Don’t be so dismayed Ms.  and Mr.  Banneker.  We’ve caught it early enough to intervene.  I’m going to give you both some downtime to process for a moment.  When you are ready, either ring the chime or tap the drum on the desk with this mallet, whichever is your sensory preference. 

Act II, Scene 2

Intervention and Hope

Herman Banneker rocks back and forth on his feet while Andromeda paces for a moment, flapping her hands.  She stops and makes eye contact with Herman before folding her arms into her chest.  Herman briefly embraces Andromeda until she takes a resolute breath, pulls away, and nods at him. 

He picks up the mallet and taps the small drum three times.  Dr.  Cavendish returns as the couple take their seats.

I know this is a lot to process, but there is hope.

We have behavioral and medical therapies that may make Wolfgang uncomfortable initially, but the protocols must be followed if we are to ensure he can live a functional life in a collective society.  Otherwise, he may never hold a job or find a romantic partner.  His road may be hard, but we’ve found ways to help shape behaviors of social consequence.

The most effective, research-based therapy is called ACA, which is an acronym for ‘applied cognition analysis.’  We’ll work on getting Wolfgang a SIT analyst right away.  SIT stands for social isolation technician

There are quite a few protocols available that will help with the various forms of insensitivity that are already apparent.  Further testing will be required to allow us to more accurately asses the depth of disability and gain a broader sensory profile.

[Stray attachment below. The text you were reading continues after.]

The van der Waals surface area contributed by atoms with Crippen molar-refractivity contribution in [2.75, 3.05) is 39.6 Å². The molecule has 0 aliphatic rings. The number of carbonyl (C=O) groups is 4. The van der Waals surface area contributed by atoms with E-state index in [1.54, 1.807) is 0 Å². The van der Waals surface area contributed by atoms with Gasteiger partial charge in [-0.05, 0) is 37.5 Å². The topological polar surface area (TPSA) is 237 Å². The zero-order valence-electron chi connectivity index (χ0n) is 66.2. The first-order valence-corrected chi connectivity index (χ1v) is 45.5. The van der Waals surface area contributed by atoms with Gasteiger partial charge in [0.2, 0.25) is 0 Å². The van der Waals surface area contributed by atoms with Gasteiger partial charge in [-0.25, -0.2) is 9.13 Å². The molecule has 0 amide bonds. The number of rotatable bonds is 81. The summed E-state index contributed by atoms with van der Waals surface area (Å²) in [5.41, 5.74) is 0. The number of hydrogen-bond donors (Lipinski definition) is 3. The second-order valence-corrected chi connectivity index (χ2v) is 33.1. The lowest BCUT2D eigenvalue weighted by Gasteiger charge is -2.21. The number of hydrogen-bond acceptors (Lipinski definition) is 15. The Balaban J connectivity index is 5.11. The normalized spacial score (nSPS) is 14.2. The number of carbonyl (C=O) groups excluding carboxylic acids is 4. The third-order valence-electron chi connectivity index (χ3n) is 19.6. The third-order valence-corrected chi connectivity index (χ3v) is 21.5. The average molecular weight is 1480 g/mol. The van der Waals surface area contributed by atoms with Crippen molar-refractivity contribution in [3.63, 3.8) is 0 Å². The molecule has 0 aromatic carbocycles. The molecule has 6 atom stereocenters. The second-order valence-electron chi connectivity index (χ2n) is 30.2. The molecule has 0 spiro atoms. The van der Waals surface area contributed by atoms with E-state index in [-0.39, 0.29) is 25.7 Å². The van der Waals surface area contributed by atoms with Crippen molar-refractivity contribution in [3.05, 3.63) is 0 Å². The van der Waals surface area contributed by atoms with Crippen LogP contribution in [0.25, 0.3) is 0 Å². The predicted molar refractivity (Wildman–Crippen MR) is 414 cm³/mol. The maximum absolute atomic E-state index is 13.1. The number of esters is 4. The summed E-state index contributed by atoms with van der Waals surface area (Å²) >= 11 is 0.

Here is an example of the type of tests we will administer.

Dr.  Thoreau hands Mr.  and Ms.  Banneker a single, laminated sheet.  Ms.  Banneker asks her husband for consent to hold his hand.  He nods, and their fingers interlace as they look over the assessment.

As they look over the sheet, Herman begins rocking back and forth in his seat.

I know it’s hard to fathom, but neurotypicals often experience only one sense, sometimes two if they count physically touching the paper.  They cannot conceive how a flat image can be experienced in the tactile-kinesthetic-synesthetic domain.

Have you noticed from Wolfgang any particular insensitivity to your needs– even when you state clearly that you are experiencing anxiety? 

Andromeda’s hand tightens on Herman’s.  Herman nods solemnly.

Perhaps an inflexibility of acceptance, regarding himself as the gold standard, without the inclusion of the diversity of those sharing his environment?  Or a tendency to word play and speak in hints, gists, generalities, metaphors, and sarcasm? 

Herman nods again.  Andromeda sniffs.